But his own taste, both in dress and home furnishings, was a camp send- up of masculinity. During the war, serving with the Rifle Brigade in Italy and North Africa, he claimed to have advanced through enemy lines wearing a chiffon scarf and brandishing a copy of Vogue. It was a joke that he enacted, in one way or another, throughout his life. His suits - he bought up to 15 a year, costing pounds 2,000 each - were of macho military cut for day wear: padded shoulders, fitted waists and narrow trousers without turn-ups. His overcoats sometimes had two tapering rows of buttons, Hussar- style, emphasising the slim waist. But, crowned with a carnation, Watson, Fargerstrom and Hughes's tailoring achieved a pernickety dilettantism that was unmistakably feminine. In the evenings, he wore suits made of gay brocatelles, silk velvets and satins. At louche parties at Dundonnell, kilts were obligatory and Bunny revelled in the male/female double-take.
Among the Regency and Victorian architect-designed Gothic furniture from Addison Road is a pair of pine hall chairs with backs carved as a bull and a goat, symbols of rampant male sexuality - and a set of 12 ebonised chairs covered in cowhide by Elizabeth Eaton: rural rawhide transformed into closet camp.
The pictures in the sale are evidence of an intimate involvement with contemporary art and artists. There are two still lifes by Eliot Hodgkin (1905-1987), whose work was bought cheaply by a small coterie of connoisseurs before the art market latched on to it. His Six Quinces is estimated at pounds 3,000-pounds 4,000, his Eight Pheasants' Eggs in Two Punnets, pounds 4,000-pounds 6,000. Hodgkin's meticulous photo-realism would have appealed to Bunny. But then, so would the broad, macho brushstrokes of Josef Herman (b1911), who gained fame by painting burly Welsh miners. Herman's Road to the Mountains is estimated pounds 800-pounds 1,200. Alan Roger supported the young Scottish artists William Maclean and James Hawkins.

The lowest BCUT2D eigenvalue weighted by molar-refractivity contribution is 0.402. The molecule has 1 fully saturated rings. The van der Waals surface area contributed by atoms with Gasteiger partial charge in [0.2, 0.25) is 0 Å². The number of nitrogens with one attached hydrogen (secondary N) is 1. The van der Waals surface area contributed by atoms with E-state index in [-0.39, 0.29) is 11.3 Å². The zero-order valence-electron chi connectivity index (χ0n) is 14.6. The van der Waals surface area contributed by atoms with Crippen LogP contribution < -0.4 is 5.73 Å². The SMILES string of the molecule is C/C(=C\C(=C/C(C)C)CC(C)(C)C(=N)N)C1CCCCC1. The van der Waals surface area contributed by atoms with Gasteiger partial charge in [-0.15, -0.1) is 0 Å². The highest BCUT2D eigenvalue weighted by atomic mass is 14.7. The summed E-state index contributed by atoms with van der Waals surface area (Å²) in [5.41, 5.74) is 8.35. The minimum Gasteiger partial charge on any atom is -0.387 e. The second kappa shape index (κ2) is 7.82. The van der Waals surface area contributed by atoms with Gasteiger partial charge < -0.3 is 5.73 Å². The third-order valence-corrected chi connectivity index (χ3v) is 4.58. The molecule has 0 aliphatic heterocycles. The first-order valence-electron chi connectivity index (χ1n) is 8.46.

That twilight world where the genders play tricks upon each another was a constant source of amusement for Bunny. When a taxi driver spotted him powdering his nose as he got out of his taxi and quipped, "You've dropped your diamond necklace, love!", Bunny retorted, quick as a flash: "Diamonds with tweeds? Never!"
The Roger Collection, Wednesday, Thursday and Friday, 28-30 January, 10.30am-2.30pm daily at Sotheby's, 34-35 New Bond Street, London W1 (0171-293 5000).
Register for free to continue reading
Registration is a free and easy way to support our truly independent journalism
By registering, you will also enjoy limited access to Premium articles, exclusive newsletters, commenting, and virtual events with our leading journalists
Already have an account? sign in
Join our new commenting forum
Join thought-provoking conversations, follow other Independent readers and see their replies